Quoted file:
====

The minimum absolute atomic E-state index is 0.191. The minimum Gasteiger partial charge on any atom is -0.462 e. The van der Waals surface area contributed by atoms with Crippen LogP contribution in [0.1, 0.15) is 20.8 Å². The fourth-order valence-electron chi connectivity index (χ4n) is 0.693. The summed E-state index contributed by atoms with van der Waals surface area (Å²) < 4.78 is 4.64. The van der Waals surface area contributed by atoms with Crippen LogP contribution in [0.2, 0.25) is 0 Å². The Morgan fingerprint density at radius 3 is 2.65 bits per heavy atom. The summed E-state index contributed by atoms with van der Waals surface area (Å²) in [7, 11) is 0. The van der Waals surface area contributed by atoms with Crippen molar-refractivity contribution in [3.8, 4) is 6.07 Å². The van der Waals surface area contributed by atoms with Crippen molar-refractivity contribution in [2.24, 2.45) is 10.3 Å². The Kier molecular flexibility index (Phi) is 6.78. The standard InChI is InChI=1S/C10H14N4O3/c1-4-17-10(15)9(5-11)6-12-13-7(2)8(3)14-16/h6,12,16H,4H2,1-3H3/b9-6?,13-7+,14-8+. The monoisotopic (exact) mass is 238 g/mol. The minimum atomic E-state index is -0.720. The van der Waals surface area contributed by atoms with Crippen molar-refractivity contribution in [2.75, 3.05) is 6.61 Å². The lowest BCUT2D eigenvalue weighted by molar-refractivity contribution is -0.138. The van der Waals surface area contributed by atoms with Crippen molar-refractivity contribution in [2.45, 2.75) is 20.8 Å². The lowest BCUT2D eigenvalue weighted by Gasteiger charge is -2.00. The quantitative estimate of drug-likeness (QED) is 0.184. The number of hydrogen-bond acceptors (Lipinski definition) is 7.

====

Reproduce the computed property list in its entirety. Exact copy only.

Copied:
The minimum absolute atomic E-state index is 0.191. The minimum Gasteiger partial charge on any atom is -0.462 e. The van der Waals surface area contributed by atoms with Crippen LogP contribution in [0.1, 0.15) is 20.8 Å². The fourth-order valence-electron chi connectivity index (χ4n) is 0.693. The summed E-state index contributed by atoms with van der Waals surface area (Å²) < 4.78 is 4.64. The van der Waals surface area contributed by atoms with Crippen LogP contribution in [0.2, 0.25) is 0 Å². The Morgan fingerprint density at radius 3 is 2.65 bits per heavy atom. The summed E-state index contributed by atoms with van der Waals surface area (Å²) in [7, 11) is 0. The van der Waals surface area contributed by atoms with Crippen molar-refractivity contribution in [3.8, 4) is 6.07 Å². The van der Waals surface area contributed by atoms with Crippen molar-refractivity contribution in [2.24, 2.45) is 10.3 Å². The Kier molecular flexibility index (Phi) is 6.78. The standard InChI is InChI=1S/C10H14N4O3/c1-4-17-10(15)9(5-11)6-12-13-7(2)8(3)14-16/h6,12,16H,4H2,1-3H3/b9-6?,13-7+,14-8+. The monoisotopic (exact) mass is 238 g/mol. The minimum atomic E-state index is -0.720. The van der Waals surface area contributed by atoms with Crippen molar-refractivity contribution in [2.75, 3.05) is 6.61 Å². The lowest BCUT2D eigenvalue weighted by molar-refractivity contribution is -0.138. The van der Waals surface area contributed by atoms with Crippen molar-refractivity contribution in [2.45, 2.75) is 20.8 Å². The lowest BCUT2D eigenvalue weighted by Gasteiger charge is -2.00. The quantitative estimate of drug-likeness (QED) is 0.184. The number of hydrogen-bond acceptors (Lipinski definition) is 7.